“When I started hammering the hill, people called me a lunatic but that steeled my resolve.” Dashrath Manjhi
Almost five decade ago, a landless farmer Dashrath Manjhi from Gahlor Ghati, of Gaya (a district of Bihar) resolved to end the difficulties of his villagers by shouldering a near impossible task of slitting a 300-feet-high hill apart to create a one-km passage.
His village would nestle in the lap of rocky hills for which villagers would often face gigantic troubles for crossing small distance between Atri and Wazirganj, the outskirts of Gaya town. He started hammering the hill in early 1959 in the memory of his wife, who could not be taken to the nearest health care center on time for the immediate treatment as the nearest road that connected them to the city was 50km long.
He knew his voice will not create any reaction in the deaf ear of the government; therefore, Dashrath chose to accomplish this Herculean task alone. He sold his goats to purchase chisel, rope and a hammer. People would call him mad and eccentric spirited with no idea of his plans. Unfazed by his critics’ discouraging remarks, Dashrath hammered consistently for 22 long years to shorten the distance from 50km to 10km between Atri and Wazirganj. The day came when he stepped through a flat passage — about one-km long and 16-feet wide — to his dream, ‘the other side of the hill’.
After this impossible accomplishment, Dashrath Manjhi became popular as the ‘mountain man’. On August 18, 2007, he breathed his last after fighting cancer at New Delhi’s All India Institute of Medical Sciences. He got state burial on the following Saturday evening.
Dasrath Manjhi was building a memorial to his wife Phaguni Devi—one that won’t ever find a place in hallowed global must-visit lists, but can well be passed down from this generation to the next as a monument of love. A poor man’s Taj, literally. Not for its aesthetics, but for the way it symbolises the human spirit’s capacity to endure, its indomitability. Dasrath had undertaken a Herculean task, perhaps unequalled in recent human history. The direct beneficiaries may be few—the residents of Gelaur, a remote hamlet in Bihar’s Gaya district—but the act itself is a gift to us all: a fable for our times.
Today, a week after his death, Dasrath Manjhi is remembered by everyone in his village as ‘Dasrath Baba’. In caste-ridden Bihar, under normal circumstances, he would never have qualified for this title, which only a Brahmin is entitled to. Dasrath was a Musahar, a caste which traditionally ranks among the lowest of the low. Musahars derive their caste name from their unusual occupation—they dig through rat-holes after harvest, and forage for the grain stored by bandicoots (moos in the local lingo) under the ground. When there’s not enough grain, they’ve been known to hunt and eat the bandicoots to keep hunger at bay.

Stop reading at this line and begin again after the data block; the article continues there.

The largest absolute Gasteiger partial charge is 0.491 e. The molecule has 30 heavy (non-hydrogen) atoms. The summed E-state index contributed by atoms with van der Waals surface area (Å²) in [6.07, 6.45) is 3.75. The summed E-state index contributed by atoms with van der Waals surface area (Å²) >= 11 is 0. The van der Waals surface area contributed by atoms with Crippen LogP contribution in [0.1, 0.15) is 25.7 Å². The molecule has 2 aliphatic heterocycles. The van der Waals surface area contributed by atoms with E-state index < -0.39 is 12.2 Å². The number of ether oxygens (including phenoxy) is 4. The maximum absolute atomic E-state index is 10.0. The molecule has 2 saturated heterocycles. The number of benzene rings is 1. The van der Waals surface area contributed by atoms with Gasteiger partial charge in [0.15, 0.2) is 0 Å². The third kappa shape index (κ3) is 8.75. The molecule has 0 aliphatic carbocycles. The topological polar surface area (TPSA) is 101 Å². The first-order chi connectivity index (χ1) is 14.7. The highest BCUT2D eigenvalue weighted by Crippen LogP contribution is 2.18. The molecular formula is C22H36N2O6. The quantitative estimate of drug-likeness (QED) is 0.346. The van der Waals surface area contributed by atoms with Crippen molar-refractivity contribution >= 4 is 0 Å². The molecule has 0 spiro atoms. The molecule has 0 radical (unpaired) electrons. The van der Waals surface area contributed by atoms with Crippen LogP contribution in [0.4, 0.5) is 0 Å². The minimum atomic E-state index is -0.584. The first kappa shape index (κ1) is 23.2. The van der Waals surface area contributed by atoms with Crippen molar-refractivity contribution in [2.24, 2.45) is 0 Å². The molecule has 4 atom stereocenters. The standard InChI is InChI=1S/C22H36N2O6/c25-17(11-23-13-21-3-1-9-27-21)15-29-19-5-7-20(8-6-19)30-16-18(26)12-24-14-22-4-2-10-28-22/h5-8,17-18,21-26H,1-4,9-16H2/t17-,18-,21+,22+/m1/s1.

Some invaluable lessons to learn from this Legend
1. He never got panicked by measuring the whole task at once; instead, he started keeping his tiny steps one by one, faced difficulties on its encountering and progressed while solving them one by one. There is no point thinking much about the task that looks seemingly unconquerable and impossible; nobody completes them in one step. What matters the most is your small steps through which you reach there. So focus on your task and accomplish them with great care.
“The greater the obstacle, the more glory in overcoming it.” ― Molière
2. Patience is the greatest virtue that leads us to success. Dashrath Manjhi cut through the hill for long 22 years. His patience give him the courage to overcome extreme pain, frustration, disappointments and personal loss.
“Patience. A minor form of despair disguised as a virtue.” Ambrose Bierce
3. Dream the impossible! Dashrath Manjhi dreamt of making a walkway through two arrogant and treacherous rocky hills. He planned accordingly, accomplished the task and walked his dream. He was a legend who taught us to dare to dream the impossible. If you keep working on, the near-impossible task will seem a lot easier tomorrow.
“Whether an idea becomes a reality or not, does not depend so much on whether it is possible — but on how great the desire for it is.” ― Edmond Danken Sailer
4. Attitude matters! Don’t ever blame difficulties if you crumble if front of them; it is not the difficulties but the attitude that lets you down. If Dashrath Manjhi could triumph over difficulties, it was his attitude that kept him stay focused and going.
“Attitude is a little thing that makes a big difference.” ― Winston Churchill
5. Stay positive! Your positive thoughts and words initiate you to reach your destiny along with your own values.
“Keep your thoughts positive because your thoughts become your words. Keep your words positive because your words become your behavior. Keep your behavior positive because your behavior becomes your habits. Keep your habits positive because your habits become your values. Keep your values positive because your values become your destiny.” ― Mahatma Gandhi
6. Don’t lose heart if people call you mad and crazy for you unique thoughts. The same people appreciate you, promote you and example your tale for encouragement on successfully completion of your plans. When Dashrath Manjhi began working on his plan, people called him mad and discouraged him with impossibilities, but these same people appreciated him and used the way that he created.
“Never let your head hang down. Never give up and sit down and grieve. Find another way. And don’t pray when it rains if you don’t pray when the sun shines.” Richard M. Nixon